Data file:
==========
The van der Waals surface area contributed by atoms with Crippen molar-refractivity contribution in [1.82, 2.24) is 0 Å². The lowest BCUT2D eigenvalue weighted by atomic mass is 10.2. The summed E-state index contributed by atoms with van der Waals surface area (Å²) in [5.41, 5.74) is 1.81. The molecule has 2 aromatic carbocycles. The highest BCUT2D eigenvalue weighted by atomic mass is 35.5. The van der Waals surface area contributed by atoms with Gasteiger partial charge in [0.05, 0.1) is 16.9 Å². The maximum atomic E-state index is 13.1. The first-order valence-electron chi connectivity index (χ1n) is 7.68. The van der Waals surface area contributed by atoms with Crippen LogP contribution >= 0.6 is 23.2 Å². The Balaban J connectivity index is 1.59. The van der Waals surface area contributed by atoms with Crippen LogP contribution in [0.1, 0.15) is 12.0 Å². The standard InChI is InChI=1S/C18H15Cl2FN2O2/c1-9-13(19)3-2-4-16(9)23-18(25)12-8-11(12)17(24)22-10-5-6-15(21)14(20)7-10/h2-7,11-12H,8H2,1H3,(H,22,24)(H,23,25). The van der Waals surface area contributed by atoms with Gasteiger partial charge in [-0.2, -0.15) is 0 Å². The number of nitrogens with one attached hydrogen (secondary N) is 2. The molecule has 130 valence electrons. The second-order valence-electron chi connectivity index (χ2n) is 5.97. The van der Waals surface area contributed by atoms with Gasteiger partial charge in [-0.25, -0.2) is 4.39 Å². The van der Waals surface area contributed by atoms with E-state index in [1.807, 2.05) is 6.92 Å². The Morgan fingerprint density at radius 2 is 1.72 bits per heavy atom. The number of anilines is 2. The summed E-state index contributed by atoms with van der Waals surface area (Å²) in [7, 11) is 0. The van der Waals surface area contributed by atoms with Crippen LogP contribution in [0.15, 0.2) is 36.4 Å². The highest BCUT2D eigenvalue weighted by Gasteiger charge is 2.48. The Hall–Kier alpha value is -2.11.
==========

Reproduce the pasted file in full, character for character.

The van der Waals surface area contributed by atoms with Crippen molar-refractivity contribution in [1.82, 2.24) is 0 Å². The lowest BCUT2D eigenvalue weighted by atomic mass is 10.2. The summed E-state index contributed by atoms with van der Waals surface area (Å²) in [5.41, 5.74) is 1.81. The molecule has 2 aromatic carbocycles. The highest BCUT2D eigenvalue weighted by atomic mass is 35.5. The van der Waals surface area contributed by atoms with Gasteiger partial charge in [0.05, 0.1) is 16.9 Å². The maximum atomic E-state index is 13.1. The first-order valence-electron chi connectivity index (χ1n) is 7.68. The van der Waals surface area contributed by atoms with Crippen LogP contribution >= 0.6 is 23.2 Å². The Balaban J connectivity index is 1.59. The van der Waals surface area contributed by atoms with Crippen LogP contribution in [0.1, 0.15) is 12.0 Å². The standard InChI is InChI=1S/C18H15Cl2FN2O2/c1-9-13(19)3-2-4-16(9)23-18(25)12-8-11(12)17(24)22-10-5-6-15(21)14(20)7-10/h2-7,11-12H,8H2,1H3,(H,22,24)(H,23,25). The van der Waals surface area contributed by atoms with Gasteiger partial charge in [-0.2, -0.15) is 0 Å². The number of nitrogens with one attached hydrogen (secondary N) is 2. The molecule has 130 valence electrons. The second-order valence-electron chi connectivity index (χ2n) is 5.97. The van der Waals surface area contributed by atoms with Gasteiger partial charge in [-0.25, -0.2) is 4.39 Å². The van der Waals surface area contributed by atoms with E-state index in [1.807, 2.05) is 6.92 Å². The Morgan fingerprint density at radius 2 is 1.72 bits per heavy atom. The number of anilines is 2. The summed E-state index contributed by atoms with van der Waals surface area (Å²) in [7, 11) is 0. The van der Waals surface area contributed by atoms with Crippen LogP contribution in [0.15, 0.2) is 36.4 Å². The highest BCUT2D eigenvalue weighted by Gasteiger charge is 2.48. The Hall–Kier alpha value is -2.11.